Hunger: In Bed With Roy Cohn, or as I jokingly refer to it, "Roy Cohn The Musical," opened at the Odyssey Theatre on January 21. It is definitely an odd piece, a pastiche of various people in Roy Cohn’s life as he waits for the final judgment in the purgatory of his mind. Roy Cohn is of course that slimy lawyer who assisted McCarthy at the Army/McCarthy Hearings and then assisted Judge Irving Kaufman at the trial and eventual electrocution of Julius and Ethel Rosenberg, convicted of spying for the Soviets. Joan Beber is the playwright.
The setting is a giant bed where we discover Roy asleep. Once he wakes up he finds himself visited by various important people in his life who lead him to confront the horror of his sad life. His controlling mother is always pushing Roy to new heights of infamy. Cohn is also visited by Barbara Walters whom he dated at one time, but was never her equal. Ronald Reagan stops by in his confused mental state; he can never really admit to knowing or liking Roy though they did know each other well as Reagan was also a rabid anti-communist. We also meet G. David Schine, Roy’s rumored lover, who wants Roy to admit his homosexuality, which he denies even in the face of AIDS. By Roy’s side is Lizette, the Hispanic maid who seems to be the only one Roy trusts but is also a constant reminder of his sexuality.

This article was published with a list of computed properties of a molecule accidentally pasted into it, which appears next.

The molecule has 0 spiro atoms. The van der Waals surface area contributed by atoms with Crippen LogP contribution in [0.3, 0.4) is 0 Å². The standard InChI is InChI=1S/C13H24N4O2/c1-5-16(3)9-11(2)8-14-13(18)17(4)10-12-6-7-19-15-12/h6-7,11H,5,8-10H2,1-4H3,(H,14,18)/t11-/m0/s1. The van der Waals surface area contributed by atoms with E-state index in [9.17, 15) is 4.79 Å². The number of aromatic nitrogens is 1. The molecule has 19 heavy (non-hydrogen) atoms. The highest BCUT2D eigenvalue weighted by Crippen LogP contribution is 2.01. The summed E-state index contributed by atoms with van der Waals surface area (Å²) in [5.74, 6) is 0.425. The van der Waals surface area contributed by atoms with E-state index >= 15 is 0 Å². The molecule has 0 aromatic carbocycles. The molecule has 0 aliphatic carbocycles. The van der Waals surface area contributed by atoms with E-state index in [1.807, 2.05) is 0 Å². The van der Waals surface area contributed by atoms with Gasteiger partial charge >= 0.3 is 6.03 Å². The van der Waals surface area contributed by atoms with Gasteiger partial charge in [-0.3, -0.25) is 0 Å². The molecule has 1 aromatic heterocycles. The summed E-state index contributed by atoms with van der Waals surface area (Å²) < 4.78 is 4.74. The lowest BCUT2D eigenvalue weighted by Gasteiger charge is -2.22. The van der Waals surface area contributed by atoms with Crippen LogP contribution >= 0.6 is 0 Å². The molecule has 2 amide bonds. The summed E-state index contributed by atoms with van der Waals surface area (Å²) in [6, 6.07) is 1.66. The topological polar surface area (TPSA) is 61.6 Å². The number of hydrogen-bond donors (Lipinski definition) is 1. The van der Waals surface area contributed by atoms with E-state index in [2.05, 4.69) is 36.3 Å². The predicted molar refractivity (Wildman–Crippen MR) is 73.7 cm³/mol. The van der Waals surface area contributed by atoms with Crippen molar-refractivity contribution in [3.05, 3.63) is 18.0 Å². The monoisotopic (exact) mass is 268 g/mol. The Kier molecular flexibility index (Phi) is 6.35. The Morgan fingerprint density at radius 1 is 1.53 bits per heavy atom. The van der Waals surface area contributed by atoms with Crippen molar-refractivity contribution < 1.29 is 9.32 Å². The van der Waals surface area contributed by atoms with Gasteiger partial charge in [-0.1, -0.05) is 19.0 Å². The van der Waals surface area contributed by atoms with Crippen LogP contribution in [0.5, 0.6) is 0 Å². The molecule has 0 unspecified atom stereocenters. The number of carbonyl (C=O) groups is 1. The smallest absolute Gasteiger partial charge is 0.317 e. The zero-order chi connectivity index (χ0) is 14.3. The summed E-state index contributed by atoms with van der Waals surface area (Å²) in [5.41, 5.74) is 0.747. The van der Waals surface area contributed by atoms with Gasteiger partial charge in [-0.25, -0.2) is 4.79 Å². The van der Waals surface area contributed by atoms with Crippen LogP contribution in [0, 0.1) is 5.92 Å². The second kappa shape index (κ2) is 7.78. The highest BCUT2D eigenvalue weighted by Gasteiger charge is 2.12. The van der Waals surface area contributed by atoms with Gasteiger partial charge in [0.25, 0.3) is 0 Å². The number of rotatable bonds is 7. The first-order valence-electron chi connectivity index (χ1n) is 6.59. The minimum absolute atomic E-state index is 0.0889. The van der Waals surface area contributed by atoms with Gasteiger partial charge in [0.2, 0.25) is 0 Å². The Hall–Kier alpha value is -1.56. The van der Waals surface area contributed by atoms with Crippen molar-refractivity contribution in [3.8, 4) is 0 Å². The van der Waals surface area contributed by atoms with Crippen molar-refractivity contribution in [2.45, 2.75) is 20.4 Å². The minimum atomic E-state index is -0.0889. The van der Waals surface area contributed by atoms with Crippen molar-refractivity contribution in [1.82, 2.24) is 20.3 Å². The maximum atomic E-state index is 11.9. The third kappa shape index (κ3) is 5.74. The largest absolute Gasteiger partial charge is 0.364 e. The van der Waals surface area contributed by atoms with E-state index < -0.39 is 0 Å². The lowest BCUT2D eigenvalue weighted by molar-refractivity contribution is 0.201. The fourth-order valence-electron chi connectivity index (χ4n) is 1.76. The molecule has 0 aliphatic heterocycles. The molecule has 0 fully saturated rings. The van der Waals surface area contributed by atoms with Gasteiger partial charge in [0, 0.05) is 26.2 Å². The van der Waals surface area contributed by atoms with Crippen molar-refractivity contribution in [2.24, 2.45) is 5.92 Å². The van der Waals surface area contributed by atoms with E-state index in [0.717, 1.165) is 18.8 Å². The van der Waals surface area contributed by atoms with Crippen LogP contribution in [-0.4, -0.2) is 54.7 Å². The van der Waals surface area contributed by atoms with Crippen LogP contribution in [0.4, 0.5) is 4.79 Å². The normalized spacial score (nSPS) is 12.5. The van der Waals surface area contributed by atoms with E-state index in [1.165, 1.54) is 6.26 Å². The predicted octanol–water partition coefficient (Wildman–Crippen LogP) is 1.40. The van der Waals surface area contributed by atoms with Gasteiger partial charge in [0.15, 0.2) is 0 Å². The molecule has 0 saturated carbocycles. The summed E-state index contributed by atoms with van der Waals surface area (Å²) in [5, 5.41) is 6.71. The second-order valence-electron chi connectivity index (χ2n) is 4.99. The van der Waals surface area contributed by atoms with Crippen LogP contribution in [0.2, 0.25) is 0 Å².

The most troublesome visitor is Julius Rosenberg who wants Roy to meet his wife Ethel who, it seems, has forgiven all. But to meet her is to admit he convicted her falsely. Haunting the play is a version of Young Roy, or the Roy that could have been: handsome, carefree, full of dance. Nothing like being haunted by a version of what you could have been.